Tuesday, 7 October 2014
At the LFF: "Ellie Lumme"/"The Princess of France"
Ellie Lumme, a forty-minute tester from film critic Ignatiy Vishnevetsky, initially seems to be moving in the same arch, wry, ever so slightly indulgent circles as Frances Ha or its mumblecore brethren: a small clutch of hyperarticulate white thirtysomethings contradict themselves and one another in passive-aggressive bursts of chatter some muddy sound quality hardly makes more appealing. It turns on a delayed revelation - not regarding the eponymous heroine (Allison Torem), who appears likely to drift through the film, but her squat, stolid would-be suitor Ned (Stephen Cone). At this point, matters become altogether more prickly and pointed, the kind of film you might expect a critic to make: the bohemian playground the first half sets up for Chicago's resident kooks and kidults suddenly acquires some shade, becoming a backdrop for a battle of the sexes more precise, involving and - for all its indie quirks - more dangerous than anything in Gone Girl. Vishnevetsky is finally alert to the foibles of his fellow humanoids, and Ellie Lumme (it's pronounced "loom-eh") winds up far more promising than its nothingy opening would suggest.
The Argentinian writer-director Matias Piñeiro has built up a reputation on the festival circuit for a series of scholarly contemporary riffs on the works of William Shakespeare: films that retain some of the Bard's text and plotting, but which mostly play out like latter-day proofs and demonstrations of the messages to be found within these couplets, rather in the manner of Kieślowski's Dekalog or the BBC's recent Canterbury Tales updates. The Princess of France, which is screening in an LFF double-bill with Ellie Lumme, extracts the themes of betrayal and regret from Love's Labours Lost: after a virtuoso opening shot - in which a five-a-side football game subty acquires new dimensions - it goes on to depict the shifting state of play in the relationships between a feckless actor and the various women in his life.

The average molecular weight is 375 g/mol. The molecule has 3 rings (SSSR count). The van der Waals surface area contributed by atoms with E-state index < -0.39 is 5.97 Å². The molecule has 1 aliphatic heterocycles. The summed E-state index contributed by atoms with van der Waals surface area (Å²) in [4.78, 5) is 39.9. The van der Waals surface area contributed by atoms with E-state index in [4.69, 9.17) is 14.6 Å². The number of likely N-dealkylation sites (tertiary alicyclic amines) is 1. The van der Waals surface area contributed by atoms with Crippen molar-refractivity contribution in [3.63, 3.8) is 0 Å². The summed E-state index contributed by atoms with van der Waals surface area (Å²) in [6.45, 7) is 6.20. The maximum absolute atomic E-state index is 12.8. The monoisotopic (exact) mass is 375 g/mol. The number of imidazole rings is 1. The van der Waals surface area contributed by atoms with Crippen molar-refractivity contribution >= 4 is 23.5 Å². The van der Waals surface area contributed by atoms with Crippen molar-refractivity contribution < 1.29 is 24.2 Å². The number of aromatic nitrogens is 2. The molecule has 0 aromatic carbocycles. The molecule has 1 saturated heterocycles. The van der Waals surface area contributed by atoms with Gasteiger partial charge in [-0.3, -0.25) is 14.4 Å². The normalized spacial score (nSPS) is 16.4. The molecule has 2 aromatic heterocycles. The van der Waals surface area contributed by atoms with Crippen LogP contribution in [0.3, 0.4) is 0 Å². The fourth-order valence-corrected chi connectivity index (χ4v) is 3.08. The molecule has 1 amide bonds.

There's something fresh and not unappealing in its heterodox movement - it's a film as comfortable discussing the art inside a gallery as it is watching the thespian pals lay down tracks in a recording studio, something one might show to anybody doubting whether contemporary arthouse directors could ever rival the learned, inquiring minds of their 1960s forebears. What this generally effete venture lacks, however, is any real dramatic heft. Unlike, say, Rohmer's students in love, perhaps the closest reference point, Pineiro's creations rarely seem like anything other than the thinnest of pillars for the overarching directorial conceit: leading man Julián Larquier Tellarini, in particular, cuts such a sketchy, spotty figure that the female attention being squandered on him comes to seem mystifying.
Ellie Lumme and The Princess of France screen on Thu 9 at 1.15pm in NFT3, and again on Fri 10 at 9pm at Rich Mix.